Nelson is the sports editor of the Herald
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A few laps into the race, Joey Saldana began a search to find more speed. He was successful in his search, and it translated into another win for Saldana on the World of Outlaws' trail. Saldana passed Steve Kinser for the lead with 16 laps to go, then held off Jac Haudenschild to win Sunday night's 35-lap WoO feature at River Cities Speedway before an estimated crowd of 4,000 fans. It was Saldana's second WoO win at RCS. The Brownsburg, Ind., driver won the inaugural WoO race in Grand Forks in 2007. "Steve had a great start," Saldana said.
Steve Kinser is getting older, but he's just as fast as ever. The same can be said for Jac Haudenschild and Sammy Swindell. Kinser captured Saturday night's 40-lap World of Outlaws feature at River Cities Speedway before an estimated crowd of 5,000, conquering yet another track in his illustrious sprint car career. The 56-year-old driver from Bloomington, Ind., took the lead with four laps to go, muscling his way past Craig Dollansky on a restart. From there, Kinser pulled away for his 555th career win. The win was a special one for Kinser as well.
Everything was ready to go. But rain put the brakes on Friday night's World of Outlaws racing at the River Cities Speedway. A late-afternoon light rain forced WoO officials to postpone the opening night of the two-day show at the quarter-mile track. Rain began falling around 4 p.m. and officials called the event roughly an hour later. But two race programs are still scheduled. Friday's show will be made up Sunday. Sunday's racing will begin at 5:30 p.m., with hot laps and qualifying beginning at 4:30 p.m. Tonight's racing begins at 7:30. Hot laps and qualifying begin at 6:30.
California driver Jason Meyer likes racing on bullrings, the kind he'll race on tonight when the World of Outlaws compete at River Cities Speedway. "We raced on a lot of bullrings in California and I like them," Meyers said. "But they can be really nerve-wracking, too." And the bullrings -- known in racing circles as small tracks that feature aggressive racing -- can be costly, too. Meyers knows how costly a track like RCS can be. During the Outlaws' feature at RCS last August, Meyers was caught up in a wreck with Mark Dobmeier on the first lap.
Following a crash at Bulls Gap, Tenn., in March, Joey Saldana was told by doctors that his broken left hand would keep him out of a sprint car for six to eight weeks. Two weeks later, Saldana was back racing with the World of Outlaws. The field now is racing to catch Saldana, who leads the Outlaws as they prepare to race Friday and Saturday at River Cities Speedway. "We're hanging in there," said Saldana who led Jason Meyers by 32 points heading into Wednesday night's WoO race in Sedalia, Mo.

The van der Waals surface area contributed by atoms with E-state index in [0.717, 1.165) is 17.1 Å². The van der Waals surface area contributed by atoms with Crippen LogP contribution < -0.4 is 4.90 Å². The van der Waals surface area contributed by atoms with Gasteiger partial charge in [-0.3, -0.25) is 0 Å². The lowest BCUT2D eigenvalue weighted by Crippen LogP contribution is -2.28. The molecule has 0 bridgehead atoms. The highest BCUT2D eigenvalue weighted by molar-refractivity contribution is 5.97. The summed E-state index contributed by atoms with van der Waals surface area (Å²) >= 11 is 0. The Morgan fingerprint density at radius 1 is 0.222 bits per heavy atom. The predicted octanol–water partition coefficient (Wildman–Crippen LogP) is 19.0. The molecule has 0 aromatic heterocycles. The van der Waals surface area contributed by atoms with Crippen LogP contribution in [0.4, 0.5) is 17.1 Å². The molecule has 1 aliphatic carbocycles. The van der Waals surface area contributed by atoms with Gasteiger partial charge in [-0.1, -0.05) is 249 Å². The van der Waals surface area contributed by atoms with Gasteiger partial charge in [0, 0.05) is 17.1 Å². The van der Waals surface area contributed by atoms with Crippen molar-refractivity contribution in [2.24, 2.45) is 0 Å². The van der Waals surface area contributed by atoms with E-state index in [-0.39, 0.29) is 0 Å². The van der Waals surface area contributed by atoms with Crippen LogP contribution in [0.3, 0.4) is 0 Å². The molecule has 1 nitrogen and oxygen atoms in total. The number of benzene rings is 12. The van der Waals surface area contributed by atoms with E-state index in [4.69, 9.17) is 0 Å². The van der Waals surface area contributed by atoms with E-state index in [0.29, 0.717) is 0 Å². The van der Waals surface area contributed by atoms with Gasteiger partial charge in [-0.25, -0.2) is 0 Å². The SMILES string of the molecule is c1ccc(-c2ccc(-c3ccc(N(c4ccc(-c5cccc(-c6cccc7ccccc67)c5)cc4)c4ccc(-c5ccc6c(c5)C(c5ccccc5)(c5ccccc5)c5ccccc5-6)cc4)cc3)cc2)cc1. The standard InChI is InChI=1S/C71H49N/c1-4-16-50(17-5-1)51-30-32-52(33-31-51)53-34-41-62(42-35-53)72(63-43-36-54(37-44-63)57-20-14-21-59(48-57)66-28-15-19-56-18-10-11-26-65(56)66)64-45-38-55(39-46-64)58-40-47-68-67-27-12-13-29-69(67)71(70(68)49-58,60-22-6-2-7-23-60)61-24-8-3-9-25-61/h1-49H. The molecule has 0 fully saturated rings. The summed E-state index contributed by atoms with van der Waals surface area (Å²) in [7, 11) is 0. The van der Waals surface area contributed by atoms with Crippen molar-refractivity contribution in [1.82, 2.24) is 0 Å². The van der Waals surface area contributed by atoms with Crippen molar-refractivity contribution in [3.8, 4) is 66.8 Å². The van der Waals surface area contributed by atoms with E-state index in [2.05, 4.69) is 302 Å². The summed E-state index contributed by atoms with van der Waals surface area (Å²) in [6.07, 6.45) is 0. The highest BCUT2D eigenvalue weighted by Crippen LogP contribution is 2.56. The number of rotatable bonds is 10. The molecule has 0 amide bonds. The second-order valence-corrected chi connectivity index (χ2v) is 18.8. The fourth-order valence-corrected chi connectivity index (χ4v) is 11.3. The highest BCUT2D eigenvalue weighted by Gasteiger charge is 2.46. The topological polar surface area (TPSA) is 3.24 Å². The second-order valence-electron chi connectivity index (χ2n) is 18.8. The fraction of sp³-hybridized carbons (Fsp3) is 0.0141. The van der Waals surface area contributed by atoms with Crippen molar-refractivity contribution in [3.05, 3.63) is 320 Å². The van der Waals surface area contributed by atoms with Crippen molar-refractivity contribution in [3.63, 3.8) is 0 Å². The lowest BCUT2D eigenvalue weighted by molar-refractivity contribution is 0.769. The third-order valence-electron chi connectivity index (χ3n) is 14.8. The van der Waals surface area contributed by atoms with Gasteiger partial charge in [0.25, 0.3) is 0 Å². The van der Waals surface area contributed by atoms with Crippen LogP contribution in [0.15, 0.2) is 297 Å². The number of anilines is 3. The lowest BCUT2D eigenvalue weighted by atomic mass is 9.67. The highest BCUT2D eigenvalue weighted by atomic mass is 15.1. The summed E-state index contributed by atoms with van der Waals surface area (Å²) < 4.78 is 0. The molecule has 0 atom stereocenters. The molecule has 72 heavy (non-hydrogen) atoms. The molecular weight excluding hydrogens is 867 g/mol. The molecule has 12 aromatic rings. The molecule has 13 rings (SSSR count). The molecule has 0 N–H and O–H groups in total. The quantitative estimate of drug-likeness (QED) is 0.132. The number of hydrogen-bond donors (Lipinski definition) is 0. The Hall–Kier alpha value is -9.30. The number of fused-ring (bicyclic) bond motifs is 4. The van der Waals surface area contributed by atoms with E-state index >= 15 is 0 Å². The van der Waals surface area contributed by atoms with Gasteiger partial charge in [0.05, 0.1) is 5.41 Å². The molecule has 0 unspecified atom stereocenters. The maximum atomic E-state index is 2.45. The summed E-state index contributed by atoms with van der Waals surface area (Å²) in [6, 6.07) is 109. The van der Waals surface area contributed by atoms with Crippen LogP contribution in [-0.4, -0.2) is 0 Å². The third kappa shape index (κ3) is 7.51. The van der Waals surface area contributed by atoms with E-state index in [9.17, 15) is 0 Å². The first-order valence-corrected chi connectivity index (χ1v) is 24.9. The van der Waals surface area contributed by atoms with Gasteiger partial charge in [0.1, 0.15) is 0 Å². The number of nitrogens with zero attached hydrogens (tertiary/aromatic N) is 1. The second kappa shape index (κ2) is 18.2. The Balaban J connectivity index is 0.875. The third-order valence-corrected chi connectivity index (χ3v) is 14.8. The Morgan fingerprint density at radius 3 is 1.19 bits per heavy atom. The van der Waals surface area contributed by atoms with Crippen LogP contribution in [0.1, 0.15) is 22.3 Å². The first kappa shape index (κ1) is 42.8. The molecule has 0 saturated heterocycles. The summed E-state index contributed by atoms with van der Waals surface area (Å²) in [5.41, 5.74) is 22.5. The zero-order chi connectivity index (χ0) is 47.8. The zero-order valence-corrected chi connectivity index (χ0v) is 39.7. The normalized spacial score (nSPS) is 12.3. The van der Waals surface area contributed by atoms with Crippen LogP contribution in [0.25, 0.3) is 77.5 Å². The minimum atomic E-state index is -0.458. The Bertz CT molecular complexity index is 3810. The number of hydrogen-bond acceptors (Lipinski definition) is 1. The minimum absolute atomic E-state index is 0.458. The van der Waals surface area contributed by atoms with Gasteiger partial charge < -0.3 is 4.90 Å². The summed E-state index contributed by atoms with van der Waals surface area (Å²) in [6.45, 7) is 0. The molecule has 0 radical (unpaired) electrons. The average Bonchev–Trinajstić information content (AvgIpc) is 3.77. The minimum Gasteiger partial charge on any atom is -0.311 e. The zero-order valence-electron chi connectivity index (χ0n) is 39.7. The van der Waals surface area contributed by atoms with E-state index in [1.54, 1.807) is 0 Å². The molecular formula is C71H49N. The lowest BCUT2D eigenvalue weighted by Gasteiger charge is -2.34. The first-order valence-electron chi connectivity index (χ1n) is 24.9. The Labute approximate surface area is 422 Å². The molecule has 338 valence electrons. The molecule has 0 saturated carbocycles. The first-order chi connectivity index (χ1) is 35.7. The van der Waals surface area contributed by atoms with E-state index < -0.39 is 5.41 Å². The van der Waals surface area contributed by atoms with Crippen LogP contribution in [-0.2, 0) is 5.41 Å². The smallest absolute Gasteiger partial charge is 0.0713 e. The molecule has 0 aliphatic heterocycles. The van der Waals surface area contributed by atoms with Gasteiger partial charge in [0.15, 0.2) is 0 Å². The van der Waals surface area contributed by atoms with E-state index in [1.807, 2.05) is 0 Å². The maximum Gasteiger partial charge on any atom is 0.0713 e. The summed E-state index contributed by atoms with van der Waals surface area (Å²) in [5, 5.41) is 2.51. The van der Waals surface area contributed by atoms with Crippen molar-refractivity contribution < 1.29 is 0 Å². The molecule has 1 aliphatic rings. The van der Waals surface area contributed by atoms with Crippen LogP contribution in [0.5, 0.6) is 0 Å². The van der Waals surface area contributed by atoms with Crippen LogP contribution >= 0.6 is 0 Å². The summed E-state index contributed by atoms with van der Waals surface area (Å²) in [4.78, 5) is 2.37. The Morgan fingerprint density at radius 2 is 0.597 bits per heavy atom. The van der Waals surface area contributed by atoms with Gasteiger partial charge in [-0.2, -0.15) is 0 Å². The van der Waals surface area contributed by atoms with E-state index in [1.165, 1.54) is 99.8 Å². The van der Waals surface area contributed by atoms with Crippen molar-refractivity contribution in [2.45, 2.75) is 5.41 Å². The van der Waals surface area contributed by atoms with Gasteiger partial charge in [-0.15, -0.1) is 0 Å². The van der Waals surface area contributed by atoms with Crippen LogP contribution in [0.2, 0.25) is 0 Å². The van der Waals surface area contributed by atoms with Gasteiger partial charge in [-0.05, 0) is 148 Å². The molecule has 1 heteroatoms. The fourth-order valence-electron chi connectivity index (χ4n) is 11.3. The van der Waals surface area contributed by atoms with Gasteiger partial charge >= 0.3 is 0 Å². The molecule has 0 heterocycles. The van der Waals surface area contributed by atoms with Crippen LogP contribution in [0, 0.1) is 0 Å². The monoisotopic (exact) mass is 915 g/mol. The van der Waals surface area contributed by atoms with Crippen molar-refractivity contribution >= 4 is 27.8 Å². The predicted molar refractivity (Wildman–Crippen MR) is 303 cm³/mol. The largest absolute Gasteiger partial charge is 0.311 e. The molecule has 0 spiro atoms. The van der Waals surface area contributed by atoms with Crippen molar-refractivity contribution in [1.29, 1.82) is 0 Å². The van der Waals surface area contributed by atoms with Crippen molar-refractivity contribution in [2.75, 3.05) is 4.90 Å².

At the Knoxville Raceway, Mark Dobmeier is in the running for a season points title. But he won't race at the Iowa track this week. Instead, he'll run with the World of Outlaws on Friday and Saturday at River Cities Speedway. Dobmeier is fourth in season points at Knoxville, but the Grand Forks racer decided to skip Saturday's racing in Iowa to stay home and compete against the country's top sprint car drivers. "We have a lot of loyal sponsors and fans," said Dobmeier, the dominant driver at RCS for the last few years. "We want to stay home and put on a good show for them.
A week from today, presidents from the schools in the Summit League will fly to Chicago for a meeting -- one that is scheduled to take place at O'Hare Airport. UND's application for Summit membership likely will come up at some point, probably just before the boarding calls are made for the league's presidents. "Membership is always on the agenda," Summit commissioner Tom Douple said. But action on UND's membership likely won't follow. Nothing, it appears, has changed recently in UND's application to the Summit.
Admittedly, Dan McNamee didn't come from a racing background.
Since its move to Division I athletics, the search for permanent conference affiliation has been UND's top priority. The Big Sky Conference rarely has been mentioned as a long-term home for UND. The Big Sky, however, has provided UND a glimmer of hope that it could be the school's answer for stable conference affiliation. The league's commissioner, Doug Fullerton, said Thursday that UND is on the Big Sky radar as a possible future member.
The Grand Forks Royals have been together for only three days. But Grand Forks coach Gabe Dahl so far likes what he's seen. "Our pitchers threw strikes and our kids were aggressive," Dahl said. That summed up the season opener for the Royals on Wednesday night at Kraft Field.